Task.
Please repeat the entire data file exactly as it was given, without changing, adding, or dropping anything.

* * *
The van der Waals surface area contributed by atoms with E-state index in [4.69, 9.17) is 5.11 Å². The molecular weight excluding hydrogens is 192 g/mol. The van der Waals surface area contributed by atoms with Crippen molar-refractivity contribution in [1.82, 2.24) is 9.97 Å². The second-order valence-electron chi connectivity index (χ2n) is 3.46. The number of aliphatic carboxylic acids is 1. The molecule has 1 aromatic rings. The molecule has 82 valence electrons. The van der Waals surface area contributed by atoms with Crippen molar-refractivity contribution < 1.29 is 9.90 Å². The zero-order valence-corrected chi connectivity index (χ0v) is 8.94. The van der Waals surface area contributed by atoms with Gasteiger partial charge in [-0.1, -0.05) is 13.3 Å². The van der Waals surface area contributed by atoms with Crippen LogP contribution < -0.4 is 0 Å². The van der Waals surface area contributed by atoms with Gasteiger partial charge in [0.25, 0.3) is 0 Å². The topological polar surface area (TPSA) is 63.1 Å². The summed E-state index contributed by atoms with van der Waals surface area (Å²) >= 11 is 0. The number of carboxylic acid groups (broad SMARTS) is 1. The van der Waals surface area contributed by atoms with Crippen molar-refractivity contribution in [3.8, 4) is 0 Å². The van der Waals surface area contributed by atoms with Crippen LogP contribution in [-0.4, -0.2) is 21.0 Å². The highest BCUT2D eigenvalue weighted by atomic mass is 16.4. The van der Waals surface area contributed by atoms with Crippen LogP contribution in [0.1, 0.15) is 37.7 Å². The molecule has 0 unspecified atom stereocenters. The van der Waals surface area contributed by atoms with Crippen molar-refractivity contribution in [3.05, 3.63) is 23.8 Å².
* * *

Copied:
The van der Waals surface area contributed by atoms with E-state index in [4.69, 9.17) is 5.11 Å². The molecular weight excluding hydrogens is 192 g/mol. The van der Waals surface area contributed by atoms with Crippen molar-refractivity contribution in [1.82, 2.24) is 9.97 Å². The second-order valence-electron chi connectivity index (χ2n) is 3.46. The number of aliphatic carboxylic acids is 1. The molecule has 1 aromatic rings. The molecule has 82 valence electrons. The van der Waals surface area contributed by atoms with Crippen molar-refractivity contribution < 1.29 is 9.90 Å². The zero-order valence-corrected chi connectivity index (χ0v) is 8.94. The van der Waals surface area contributed by atoms with Gasteiger partial charge in [-0.1, -0.05) is 13.3 Å². The van der Waals surface area contributed by atoms with Crippen LogP contribution < -0.4 is 0 Å². The van der Waals surface area contributed by atoms with Gasteiger partial charge in [0.25, 0.3) is 0 Å². The topological polar surface area (TPSA) is 63.1 Å². The summed E-state index contributed by atoms with van der Waals surface area (Å²) >= 11 is 0. The number of carboxylic acid groups (broad SMARTS) is 1. The van der Waals surface area contributed by atoms with Crippen molar-refractivity contribution in [3.8, 4) is 0 Å². The van der Waals surface area contributed by atoms with Crippen LogP contribution in [-0.4, -0.2) is 21.0 Å². The highest BCUT2D eigenvalue weighted by atomic mass is 16.4. The van der Waals surface area contributed by atoms with Crippen LogP contribution in [0.1, 0.15) is 37.7 Å². The molecule has 0 unspecified atom stereocenters. The van der Waals surface area contributed by atoms with Crippen molar-refractivity contribution in [3.05, 3.63) is 23.8 Å².